At the conclusion of Empire Trade, the commentator succinctly illustrates the way in which the government sought to present its Empire Trade policy to the British public. ‘The aim of the national government is to open up for British goods the vast markets within the Empire because expansion of Empire trade means more employment in our factories at home. We must go forward with this Empire policy’, the commentator concludes, ‘remembering that we are a great family linked together in a blood brotherhood of loyalty and service and that by helping our dominions, we are benefiting ourselves’. The film plays out with shots of London and of the Union Jack.

There are a number of points to note here. First, the film presents this issue of imperial trade largely from the perspective of home workers. With the continuing economic depression and with the Conservative Party emphasising, on film, the dangers of free trade for the British worker, Empire Trade instead highlights the jobs and opportunities provided for British workers at home and throughout the Empire through imperial trade. The commentator explains that India ‘takes more of our manufactured goods than any other part of the Empire and gives employment to as many as 130,000 British workers’, and, when referring to the Malay States, explains that ‘these colonies, by purchasing our goods, create regular employment in this country [Britain]’. Australia keeps ‘77,000 British workers regularly employed through buying British goods’, while Canada ‘gives employment to 67,000 Britons’. The film shares much in common with earlier imperial propaganda films, most notably EMB productions like One Family (1930), which illustrated by a tour of the Empire, the importance of the dominions and colonies in providing food for British homes. However, Empire Trade speaks directly to the British worker (and voter). It responds to fears about industrial unemployment in Britain and, as a political polemic, seeks to use the divisive issue of free trade to appeal to voters primarily through its mobile cinema circuit.

Secondly, the film transmits a message of imperial interdependency – ‘a great family… blood brotherhood of loyalty’ – and emphasises the existing British influences within the dominions. The commentator notes, for example, that the South African diamond and gold mines were ‘both developed by British engineers and worked with British machinery’, while Sydney Harbour Bridge was ‘built by a British firm, with British materials’. This message of imperial loyalty and interdependency also has a more defensive and militaristic undertone. For example, the commentator explains that the wheat supply in Britain would be used up within a month, if not for the imports from Canada. This, he asserts, shows ‘how vital to our protection is the unity of the Empire’. He further notes that the naval base of Singapore ‘keeps watch over the Malay States’, while Aden is ‘guarding the Suez Canal, our trade route to the East’.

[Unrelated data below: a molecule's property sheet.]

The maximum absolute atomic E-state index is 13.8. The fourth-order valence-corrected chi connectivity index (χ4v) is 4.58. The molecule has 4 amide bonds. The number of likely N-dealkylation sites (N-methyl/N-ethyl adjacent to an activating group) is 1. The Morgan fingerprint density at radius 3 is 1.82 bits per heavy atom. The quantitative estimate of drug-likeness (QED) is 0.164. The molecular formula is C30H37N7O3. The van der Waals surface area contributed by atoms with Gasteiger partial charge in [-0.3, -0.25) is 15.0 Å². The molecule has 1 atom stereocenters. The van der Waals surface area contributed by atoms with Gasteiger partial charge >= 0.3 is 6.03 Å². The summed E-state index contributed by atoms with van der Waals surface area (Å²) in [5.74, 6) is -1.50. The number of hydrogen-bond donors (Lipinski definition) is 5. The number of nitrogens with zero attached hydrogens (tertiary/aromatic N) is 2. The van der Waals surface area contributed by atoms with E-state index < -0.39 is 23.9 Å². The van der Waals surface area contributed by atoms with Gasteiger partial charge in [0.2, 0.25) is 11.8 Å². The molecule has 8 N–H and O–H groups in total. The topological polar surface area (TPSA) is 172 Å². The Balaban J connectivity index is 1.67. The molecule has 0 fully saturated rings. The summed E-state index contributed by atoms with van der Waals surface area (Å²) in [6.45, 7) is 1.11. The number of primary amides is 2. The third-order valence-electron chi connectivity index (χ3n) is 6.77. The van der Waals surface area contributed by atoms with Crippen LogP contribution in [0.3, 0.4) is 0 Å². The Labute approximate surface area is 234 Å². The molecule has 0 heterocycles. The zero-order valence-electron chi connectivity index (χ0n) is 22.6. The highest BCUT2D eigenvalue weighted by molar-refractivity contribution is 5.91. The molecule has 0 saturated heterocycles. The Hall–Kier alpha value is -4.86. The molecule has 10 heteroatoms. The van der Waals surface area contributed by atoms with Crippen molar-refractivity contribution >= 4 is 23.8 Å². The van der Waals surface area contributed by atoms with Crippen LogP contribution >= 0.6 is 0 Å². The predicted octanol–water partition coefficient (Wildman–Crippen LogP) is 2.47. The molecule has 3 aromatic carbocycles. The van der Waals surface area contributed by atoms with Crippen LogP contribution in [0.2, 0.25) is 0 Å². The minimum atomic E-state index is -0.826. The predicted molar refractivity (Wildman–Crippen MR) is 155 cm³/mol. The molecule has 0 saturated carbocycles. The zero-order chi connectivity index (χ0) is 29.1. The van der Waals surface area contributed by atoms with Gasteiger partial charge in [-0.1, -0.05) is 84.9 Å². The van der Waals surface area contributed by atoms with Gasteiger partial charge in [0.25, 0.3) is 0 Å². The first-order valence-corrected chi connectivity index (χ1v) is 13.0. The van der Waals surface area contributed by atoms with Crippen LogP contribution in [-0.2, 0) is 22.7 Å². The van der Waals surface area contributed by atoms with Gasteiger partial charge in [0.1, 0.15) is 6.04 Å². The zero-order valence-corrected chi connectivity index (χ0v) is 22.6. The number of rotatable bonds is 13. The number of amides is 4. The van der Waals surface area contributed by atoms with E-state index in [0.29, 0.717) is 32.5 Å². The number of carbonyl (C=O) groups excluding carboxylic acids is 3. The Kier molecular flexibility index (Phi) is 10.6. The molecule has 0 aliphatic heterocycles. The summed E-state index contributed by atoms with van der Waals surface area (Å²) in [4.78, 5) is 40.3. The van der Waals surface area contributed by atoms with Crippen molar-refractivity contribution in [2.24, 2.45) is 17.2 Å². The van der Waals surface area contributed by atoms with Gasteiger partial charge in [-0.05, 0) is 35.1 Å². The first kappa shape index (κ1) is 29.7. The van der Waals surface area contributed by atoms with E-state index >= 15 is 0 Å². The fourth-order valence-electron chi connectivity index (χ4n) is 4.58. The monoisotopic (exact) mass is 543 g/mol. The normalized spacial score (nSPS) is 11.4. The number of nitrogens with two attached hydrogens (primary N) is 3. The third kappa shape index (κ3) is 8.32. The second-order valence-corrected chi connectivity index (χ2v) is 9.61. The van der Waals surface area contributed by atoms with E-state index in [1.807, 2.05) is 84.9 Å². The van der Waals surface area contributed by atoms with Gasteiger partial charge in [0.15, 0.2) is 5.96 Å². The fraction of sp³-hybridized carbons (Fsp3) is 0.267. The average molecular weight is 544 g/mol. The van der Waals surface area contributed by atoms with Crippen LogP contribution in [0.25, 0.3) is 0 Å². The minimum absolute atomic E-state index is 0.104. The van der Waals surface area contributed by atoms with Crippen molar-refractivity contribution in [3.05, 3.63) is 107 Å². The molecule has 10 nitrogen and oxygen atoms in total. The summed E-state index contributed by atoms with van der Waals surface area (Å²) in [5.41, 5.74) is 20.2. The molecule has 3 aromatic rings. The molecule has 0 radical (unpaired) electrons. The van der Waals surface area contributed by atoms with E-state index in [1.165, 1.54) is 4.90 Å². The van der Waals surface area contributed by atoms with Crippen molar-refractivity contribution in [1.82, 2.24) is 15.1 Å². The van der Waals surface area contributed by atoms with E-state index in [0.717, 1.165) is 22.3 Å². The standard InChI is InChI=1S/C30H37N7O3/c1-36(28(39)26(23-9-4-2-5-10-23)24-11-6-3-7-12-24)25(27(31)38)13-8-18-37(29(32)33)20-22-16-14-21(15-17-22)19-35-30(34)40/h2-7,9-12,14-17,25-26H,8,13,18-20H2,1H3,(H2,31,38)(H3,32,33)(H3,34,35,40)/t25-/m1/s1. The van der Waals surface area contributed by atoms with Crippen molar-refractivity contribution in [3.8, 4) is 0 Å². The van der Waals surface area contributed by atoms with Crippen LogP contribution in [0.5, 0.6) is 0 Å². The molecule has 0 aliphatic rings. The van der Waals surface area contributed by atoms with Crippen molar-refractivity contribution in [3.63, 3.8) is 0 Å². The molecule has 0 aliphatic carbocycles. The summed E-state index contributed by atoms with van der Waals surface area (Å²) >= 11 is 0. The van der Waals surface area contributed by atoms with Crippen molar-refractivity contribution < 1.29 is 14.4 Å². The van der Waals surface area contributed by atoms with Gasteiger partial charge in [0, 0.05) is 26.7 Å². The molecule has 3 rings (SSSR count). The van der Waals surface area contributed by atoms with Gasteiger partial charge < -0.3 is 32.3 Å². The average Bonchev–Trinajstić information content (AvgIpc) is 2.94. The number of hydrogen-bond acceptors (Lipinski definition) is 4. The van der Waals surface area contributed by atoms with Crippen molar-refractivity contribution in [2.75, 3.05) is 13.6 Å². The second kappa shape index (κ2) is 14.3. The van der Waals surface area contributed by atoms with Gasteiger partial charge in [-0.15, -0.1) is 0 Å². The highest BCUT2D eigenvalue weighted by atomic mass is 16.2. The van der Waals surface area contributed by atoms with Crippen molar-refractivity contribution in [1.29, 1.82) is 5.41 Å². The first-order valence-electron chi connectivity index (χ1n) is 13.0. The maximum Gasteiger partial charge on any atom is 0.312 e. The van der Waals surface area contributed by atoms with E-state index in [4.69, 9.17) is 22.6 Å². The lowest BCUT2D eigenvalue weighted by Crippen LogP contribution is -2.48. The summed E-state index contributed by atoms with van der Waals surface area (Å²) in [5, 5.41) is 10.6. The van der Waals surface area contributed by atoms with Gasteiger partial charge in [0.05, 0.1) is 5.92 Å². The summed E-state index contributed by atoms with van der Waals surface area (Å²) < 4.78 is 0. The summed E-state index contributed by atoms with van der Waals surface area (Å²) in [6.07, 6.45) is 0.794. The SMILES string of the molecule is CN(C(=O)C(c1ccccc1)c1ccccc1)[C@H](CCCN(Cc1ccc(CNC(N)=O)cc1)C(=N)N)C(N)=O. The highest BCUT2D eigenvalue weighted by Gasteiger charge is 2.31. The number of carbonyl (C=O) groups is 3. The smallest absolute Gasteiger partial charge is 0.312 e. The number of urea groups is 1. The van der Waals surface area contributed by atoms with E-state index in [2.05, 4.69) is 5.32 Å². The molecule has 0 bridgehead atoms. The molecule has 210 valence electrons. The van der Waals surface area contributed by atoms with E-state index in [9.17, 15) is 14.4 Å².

Thirdly, the film presents London as the commercial and ideological heart of the Empire. ‘Here is London’, the commentator says, ‘a symbol of Britain’s commercial supremacy and her mastery of the high seas’. The images used are largely familiar – for example, the near-obligatory shot of a local climbing a coconut tree in Malaya – but the commentary serves to celebrate the Empire (‘Let’s take a look at this vast Empire of ours on which the sun never sets’), to highlight the benefits to the British worker (‘these colonies by purchasing British goods create regular employment in this country’) and to emphasise the ongoing role of the national government in promoting British industry (‘Under the guidance of our national government we have once more gained our rightful place as the greatest exporting nation’). The film presents trade with the colonies and dominions as a necessity – ‘we are not a self-supporting country’ – but there are notable omissions in the film. For example, in visiting the ‘most important parts of the Empire’, Empire Trade fails to mention either the African colonies or the West Indies.

The government’s imperial trade policy is most neatly encapsulated in a brief sequence featuring ‘our good friend New Zealand’. Here, the commentator outlines the policy of imperial preference advocated at the Ottawa conference, as he explains that New Zealand does not want to ‘harm’ the British farmer, ‘all she wants is preference over the foreigner’. This also highlights once more the way in which the government in 1934 sought to present imperial trade to the British public, not as competition to the British worker, but as a necessary and beneficial collaboration within the imperial family.

Tom Rice (September 2009)


Works Cited

Burton, Alan, The British Consumer Co-Operative Movement and Film: 1890s-1960s (Manchester: Manchester University Press, 2005).

Hollins, Timothy J., ‘The Conservative Party and Film Propaganda Between the Wars’, English Historical Review (1981), 359-369.

Russell, Patrick, 100 British Documentaries (London: BFI, 2007).

‘Empire Trade The Agreements At Ottawa, A Summary Of Results’, The Times, 26 August 1932, 9. 



Series Title:

Technical Data

Running Time:
10 minutes

Production Credits

Production Countries:
Great Britain
Production Company
Conservative and Unionist Film Association